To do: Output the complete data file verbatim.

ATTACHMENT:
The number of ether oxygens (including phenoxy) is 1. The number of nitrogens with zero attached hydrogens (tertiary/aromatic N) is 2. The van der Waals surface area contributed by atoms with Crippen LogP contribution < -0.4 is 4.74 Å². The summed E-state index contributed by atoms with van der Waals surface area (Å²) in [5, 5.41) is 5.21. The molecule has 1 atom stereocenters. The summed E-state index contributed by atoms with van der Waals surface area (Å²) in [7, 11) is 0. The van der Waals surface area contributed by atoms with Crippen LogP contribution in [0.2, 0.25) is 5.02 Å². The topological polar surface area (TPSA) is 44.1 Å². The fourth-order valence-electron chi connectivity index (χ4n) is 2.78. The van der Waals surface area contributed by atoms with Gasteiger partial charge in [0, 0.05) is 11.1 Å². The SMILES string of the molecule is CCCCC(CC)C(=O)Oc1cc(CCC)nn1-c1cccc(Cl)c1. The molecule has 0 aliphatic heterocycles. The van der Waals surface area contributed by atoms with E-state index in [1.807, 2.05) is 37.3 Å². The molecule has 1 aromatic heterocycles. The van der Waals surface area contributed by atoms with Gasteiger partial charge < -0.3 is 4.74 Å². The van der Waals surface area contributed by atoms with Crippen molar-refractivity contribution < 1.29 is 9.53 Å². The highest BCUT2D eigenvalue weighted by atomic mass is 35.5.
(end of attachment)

The number of ether oxygens (including phenoxy) is 1. The number of nitrogens with zero attached hydrogens (tertiary/aromatic N) is 2. The van der Waals surface area contributed by atoms with Crippen LogP contribution < -0.4 is 4.74 Å². The summed E-state index contributed by atoms with van der Waals surface area (Å²) in [5, 5.41) is 5.21. The molecule has 1 atom stereocenters. The summed E-state index contributed by atoms with van der Waals surface area (Å²) in [7, 11) is 0. The van der Waals surface area contributed by atoms with Crippen LogP contribution in [0.2, 0.25) is 5.02 Å². The topological polar surface area (TPSA) is 44.1 Å². The fourth-order valence-electron chi connectivity index (χ4n) is 2.78. The van der Waals surface area contributed by atoms with Gasteiger partial charge in [0, 0.05) is 11.1 Å². The SMILES string of the molecule is CCCCC(CC)C(=O)Oc1cc(CCC)nn1-c1cccc(Cl)c1. The molecule has 0 aliphatic heterocycles. The van der Waals surface area contributed by atoms with E-state index in [1.807, 2.05) is 37.3 Å². The molecule has 1 aromatic heterocycles. The van der Waals surface area contributed by atoms with Gasteiger partial charge < -0.3 is 4.74 Å². The van der Waals surface area contributed by atoms with Crippen molar-refractivity contribution < 1.29 is 9.53 Å². The highest BCUT2D eigenvalue weighted by atomic mass is 35.5.